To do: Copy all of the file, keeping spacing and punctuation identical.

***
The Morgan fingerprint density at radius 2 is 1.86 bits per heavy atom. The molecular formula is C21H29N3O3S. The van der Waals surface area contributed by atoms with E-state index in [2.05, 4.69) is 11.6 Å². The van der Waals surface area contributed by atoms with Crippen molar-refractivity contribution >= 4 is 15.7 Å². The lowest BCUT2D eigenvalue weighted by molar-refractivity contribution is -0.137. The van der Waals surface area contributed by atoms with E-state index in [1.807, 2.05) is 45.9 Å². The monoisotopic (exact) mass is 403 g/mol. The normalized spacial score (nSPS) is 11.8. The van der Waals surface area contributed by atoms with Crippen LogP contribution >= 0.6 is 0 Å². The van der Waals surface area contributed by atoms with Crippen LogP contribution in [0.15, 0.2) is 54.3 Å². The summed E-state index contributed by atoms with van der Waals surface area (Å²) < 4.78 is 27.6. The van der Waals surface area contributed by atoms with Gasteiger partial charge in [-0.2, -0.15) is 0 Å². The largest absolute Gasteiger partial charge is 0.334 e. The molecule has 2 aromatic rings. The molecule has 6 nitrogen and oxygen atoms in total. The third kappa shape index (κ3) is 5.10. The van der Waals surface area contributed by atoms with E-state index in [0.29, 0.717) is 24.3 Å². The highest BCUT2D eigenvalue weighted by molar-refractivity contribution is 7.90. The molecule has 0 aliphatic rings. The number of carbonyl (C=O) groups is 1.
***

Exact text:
The Morgan fingerprint density at radius 2 is 1.86 bits per heavy atom. The molecular formula is C21H29N3O3S. The van der Waals surface area contributed by atoms with E-state index in [2.05, 4.69) is 11.6 Å². The van der Waals surface area contributed by atoms with Crippen molar-refractivity contribution >= 4 is 15.7 Å². The lowest BCUT2D eigenvalue weighted by molar-refractivity contribution is -0.137. The van der Waals surface area contributed by atoms with E-state index in [1.807, 2.05) is 45.9 Å². The monoisotopic (exact) mass is 403 g/mol. The normalized spacial score (nSPS) is 11.8. The van der Waals surface area contributed by atoms with Crippen LogP contribution >= 0.6 is 0 Å². The van der Waals surface area contributed by atoms with Crippen LogP contribution in [0.15, 0.2) is 54.3 Å². The summed E-state index contributed by atoms with van der Waals surface area (Å²) < 4.78 is 27.6. The van der Waals surface area contributed by atoms with Gasteiger partial charge in [-0.2, -0.15) is 0 Å². The largest absolute Gasteiger partial charge is 0.334 e. The molecule has 2 aromatic rings. The molecule has 6 nitrogen and oxygen atoms in total. The third kappa shape index (κ3) is 5.10. The van der Waals surface area contributed by atoms with E-state index in [0.29, 0.717) is 24.3 Å². The highest BCUT2D eigenvalue weighted by molar-refractivity contribution is 7.90. The molecule has 0 aliphatic rings. The number of carbonyl (C=O) groups is 1.